LOCAL COUNCILS HOLD BILLIONS IN COMMUNITY INFRASTRUCTURE FUNDS
The Urban Development Institute of Australia (UDIA WA) has found that many local councils in WA are holding funds adding up to over a billion dollars that have yet to be spent on community infrastructure.
These funds, collected via development contributions schemes and voluntary agreements, are supposed to be spent on infrastructure such as roads, upgrades to existing parks and public open spaces, community halls, recreation facilities, libraries, aquatic centres and sporting fields.
“The issue is that there is a lack of transparency and accountability in respect to how local governments manage these funds,” UDIA WA CEO Allison Hailes said.
“There is no set timeframe or trigger point that regulates when the money should be spent after it has been collected,” MS Hailes said.
“There should be mechanisms prescribed in the State’s overarching policy that enables Councils to collect the contributions. For example, Councils should be required to start spending the money once the population in an area has reached a certain threshold or when a specified percentage of the funds required for a piece of infrastructure have been collected” Ms Hailes said.
“Some local governments have been holding funds for more than a decade while the residents in these areas are still waiting for the promised facilities to be delivered,” Ms Hailes said.
“In many cases, the local government is also meant to be contributing funds towards the new infrastructure due to existing residents, who will also benefit from the new or upgraded facilities” Ms Hailes said.
“Unfortunately we know that there are cases where the local government has deferred making such contributions, which further delays the delivery of facilities. Again, it is the local residents that are missing out on facilities and infrastructure that they are owed,” Ms Hailes said.
In order to establish how much funding for local infrastructure was sitting in local government reserves UDIA undertook research to try to quantify what funds local governments are holding. The research was based on information provided in publicly available information such as Annual Reports, local government websites and feedback directly from developers who have made contributions.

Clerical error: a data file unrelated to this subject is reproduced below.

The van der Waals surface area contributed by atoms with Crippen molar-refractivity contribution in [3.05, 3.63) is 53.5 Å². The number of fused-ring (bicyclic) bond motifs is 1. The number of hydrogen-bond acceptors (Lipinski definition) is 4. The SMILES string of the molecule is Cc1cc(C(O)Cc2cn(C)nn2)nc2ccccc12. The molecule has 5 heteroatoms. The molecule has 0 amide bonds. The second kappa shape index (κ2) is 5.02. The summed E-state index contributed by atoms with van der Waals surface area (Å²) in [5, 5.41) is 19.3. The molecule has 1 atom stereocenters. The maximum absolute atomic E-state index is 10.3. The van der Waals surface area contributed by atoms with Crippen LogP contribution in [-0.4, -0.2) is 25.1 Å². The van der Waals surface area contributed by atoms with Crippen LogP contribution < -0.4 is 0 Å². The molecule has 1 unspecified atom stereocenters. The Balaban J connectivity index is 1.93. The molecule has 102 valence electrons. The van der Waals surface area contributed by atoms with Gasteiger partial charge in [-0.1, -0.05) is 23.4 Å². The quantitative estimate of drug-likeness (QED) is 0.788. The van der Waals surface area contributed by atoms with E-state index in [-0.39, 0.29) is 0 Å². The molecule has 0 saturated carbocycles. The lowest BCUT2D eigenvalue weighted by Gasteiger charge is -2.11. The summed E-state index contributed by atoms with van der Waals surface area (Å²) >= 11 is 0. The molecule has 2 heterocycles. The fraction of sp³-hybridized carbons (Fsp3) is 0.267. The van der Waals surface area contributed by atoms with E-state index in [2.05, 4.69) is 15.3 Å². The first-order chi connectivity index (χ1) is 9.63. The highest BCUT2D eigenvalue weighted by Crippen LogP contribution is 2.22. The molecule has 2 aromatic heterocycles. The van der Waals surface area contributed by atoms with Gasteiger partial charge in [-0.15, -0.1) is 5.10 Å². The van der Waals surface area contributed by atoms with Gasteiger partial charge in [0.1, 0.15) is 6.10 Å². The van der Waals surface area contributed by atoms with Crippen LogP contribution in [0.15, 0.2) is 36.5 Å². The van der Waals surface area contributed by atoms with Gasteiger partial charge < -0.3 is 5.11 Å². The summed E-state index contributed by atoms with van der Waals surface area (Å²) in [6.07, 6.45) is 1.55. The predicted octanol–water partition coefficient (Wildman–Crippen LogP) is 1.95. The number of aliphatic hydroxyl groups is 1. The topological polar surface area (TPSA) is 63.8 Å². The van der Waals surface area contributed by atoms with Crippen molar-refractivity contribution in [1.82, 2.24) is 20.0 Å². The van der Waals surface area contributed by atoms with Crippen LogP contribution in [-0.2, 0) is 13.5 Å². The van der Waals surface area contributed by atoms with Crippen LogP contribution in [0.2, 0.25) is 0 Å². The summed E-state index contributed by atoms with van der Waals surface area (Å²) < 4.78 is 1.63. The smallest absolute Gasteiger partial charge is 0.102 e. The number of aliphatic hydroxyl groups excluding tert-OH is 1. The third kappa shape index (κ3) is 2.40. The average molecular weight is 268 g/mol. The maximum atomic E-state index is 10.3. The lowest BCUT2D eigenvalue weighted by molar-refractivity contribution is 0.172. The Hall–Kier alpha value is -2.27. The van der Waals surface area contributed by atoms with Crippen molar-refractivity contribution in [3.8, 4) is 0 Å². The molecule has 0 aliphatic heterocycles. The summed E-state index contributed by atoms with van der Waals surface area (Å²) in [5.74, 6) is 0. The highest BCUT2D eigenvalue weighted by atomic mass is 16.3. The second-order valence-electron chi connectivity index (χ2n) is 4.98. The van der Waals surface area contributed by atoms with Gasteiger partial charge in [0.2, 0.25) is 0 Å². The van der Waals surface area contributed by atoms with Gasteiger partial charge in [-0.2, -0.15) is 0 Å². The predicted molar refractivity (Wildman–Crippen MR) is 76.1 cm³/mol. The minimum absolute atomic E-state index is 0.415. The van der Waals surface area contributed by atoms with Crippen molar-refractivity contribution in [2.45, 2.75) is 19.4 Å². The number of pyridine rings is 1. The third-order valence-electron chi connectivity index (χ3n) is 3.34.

“Unfortunately, even though local governments are required to report how much funding they are holding in developer contributions, there are many who either do not report these funds at all, or they do not separate the item out in their reporting so it is hard to quantify accurately,” Ms Hailes said.
Based on the information available, UDIA calculates there is at least $1b in development contributions held by local governments across the Perth Metro Area.
“The state government needs to ensure that there are clear policy requirements regarding accountability for the funds and that there are clear timeframes in which development contribution scheme dollars are collected and spent,” Ms Hailes said.
“Currently, we are looking at a significant amount of money that could be injected into the state’s economy that would contribute to the creation of more jobs and a much needed boost to the economy,” Ms Hailes said.
“In the current economic climate, construction and other costs associated with building infrastructure are extremely low and local governments could be getting huge ‘bang for their buck’ if they were building infrastructure now,” Ms Hailes said.
“It is important to note that development contributions, at the end of the day, are paid for by new home buyers. The costs of the development contributions get built into the price of new land and units. They deserve, and in fact have paid for, facilities and infrastructure that simply aren’t being provided in a timely manner. There are cases where someone has bought land, built a home, lived in it for many years and then moved on, without ever having benefitted from the infrastructure they paid for,” Ms Hailes said.
For more information:
UDIA WA Executive Manager Communications & Marketing
M: 0421 506 819